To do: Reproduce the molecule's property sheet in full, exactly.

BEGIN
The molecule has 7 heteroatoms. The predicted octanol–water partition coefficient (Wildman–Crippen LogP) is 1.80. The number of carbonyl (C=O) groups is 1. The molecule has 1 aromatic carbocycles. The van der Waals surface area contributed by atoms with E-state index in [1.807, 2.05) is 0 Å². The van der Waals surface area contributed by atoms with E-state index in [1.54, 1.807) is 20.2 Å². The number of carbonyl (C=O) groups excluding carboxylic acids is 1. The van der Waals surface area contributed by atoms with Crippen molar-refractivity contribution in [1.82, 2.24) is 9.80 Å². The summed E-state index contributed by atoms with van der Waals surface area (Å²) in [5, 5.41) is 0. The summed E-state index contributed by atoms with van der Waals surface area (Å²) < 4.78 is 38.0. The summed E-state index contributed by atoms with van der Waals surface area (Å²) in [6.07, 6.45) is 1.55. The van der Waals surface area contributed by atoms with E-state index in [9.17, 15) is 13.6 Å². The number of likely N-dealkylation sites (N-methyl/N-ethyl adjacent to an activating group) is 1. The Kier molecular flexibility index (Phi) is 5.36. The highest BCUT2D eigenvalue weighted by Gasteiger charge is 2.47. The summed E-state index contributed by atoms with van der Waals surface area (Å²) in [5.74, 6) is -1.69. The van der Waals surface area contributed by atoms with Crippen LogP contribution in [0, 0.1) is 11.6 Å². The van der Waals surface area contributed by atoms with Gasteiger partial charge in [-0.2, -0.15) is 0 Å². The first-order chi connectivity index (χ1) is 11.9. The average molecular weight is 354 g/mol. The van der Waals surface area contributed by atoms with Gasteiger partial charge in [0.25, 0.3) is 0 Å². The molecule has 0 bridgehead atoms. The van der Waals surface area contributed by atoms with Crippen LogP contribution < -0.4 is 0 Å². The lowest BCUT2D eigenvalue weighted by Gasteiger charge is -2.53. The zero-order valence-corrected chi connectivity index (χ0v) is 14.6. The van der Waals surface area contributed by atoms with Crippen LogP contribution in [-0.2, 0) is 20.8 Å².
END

The molecule has 7 heteroatoms. The predicted octanol–water partition coefficient (Wildman–Crippen LogP) is 1.80. The number of carbonyl (C=O) groups is 1. The molecule has 1 aromatic carbocycles. The van der Waals surface area contributed by atoms with E-state index in [1.807, 2.05) is 0 Å². The van der Waals surface area contributed by atoms with E-state index in [1.54, 1.807) is 20.2 Å². The number of carbonyl (C=O) groups excluding carboxylic acids is 1. The van der Waals surface area contributed by atoms with Crippen molar-refractivity contribution in [1.82, 2.24) is 9.80 Å². The summed E-state index contributed by atoms with van der Waals surface area (Å²) in [5, 5.41) is 0. The summed E-state index contributed by atoms with van der Waals surface area (Å²) < 4.78 is 38.0. The summed E-state index contributed by atoms with van der Waals surface area (Å²) in [6.07, 6.45) is 1.55. The van der Waals surface area contributed by atoms with E-state index in [9.17, 15) is 13.6 Å². The number of likely N-dealkylation sites (N-methyl/N-ethyl adjacent to an activating group) is 1. The Kier molecular flexibility index (Phi) is 5.36. The highest BCUT2D eigenvalue weighted by Gasteiger charge is 2.47. The summed E-state index contributed by atoms with van der Waals surface area (Å²) in [5.74, 6) is -1.69. The van der Waals surface area contributed by atoms with Crippen LogP contribution in [0, 0.1) is 11.6 Å². The van der Waals surface area contributed by atoms with Gasteiger partial charge in [-0.2, -0.15) is 0 Å². The first-order chi connectivity index (χ1) is 11.9. The average molecular weight is 354 g/mol. The van der Waals surface area contributed by atoms with Gasteiger partial charge in [0.25, 0.3) is 0 Å². The molecule has 0 bridgehead atoms. The van der Waals surface area contributed by atoms with Crippen LogP contribution < -0.4 is 0 Å². The lowest BCUT2D eigenvalue weighted by Gasteiger charge is -2.53. The zero-order valence-corrected chi connectivity index (χ0v) is 14.6. The van der Waals surface area contributed by atoms with Crippen LogP contribution in [-0.2, 0) is 20.8 Å².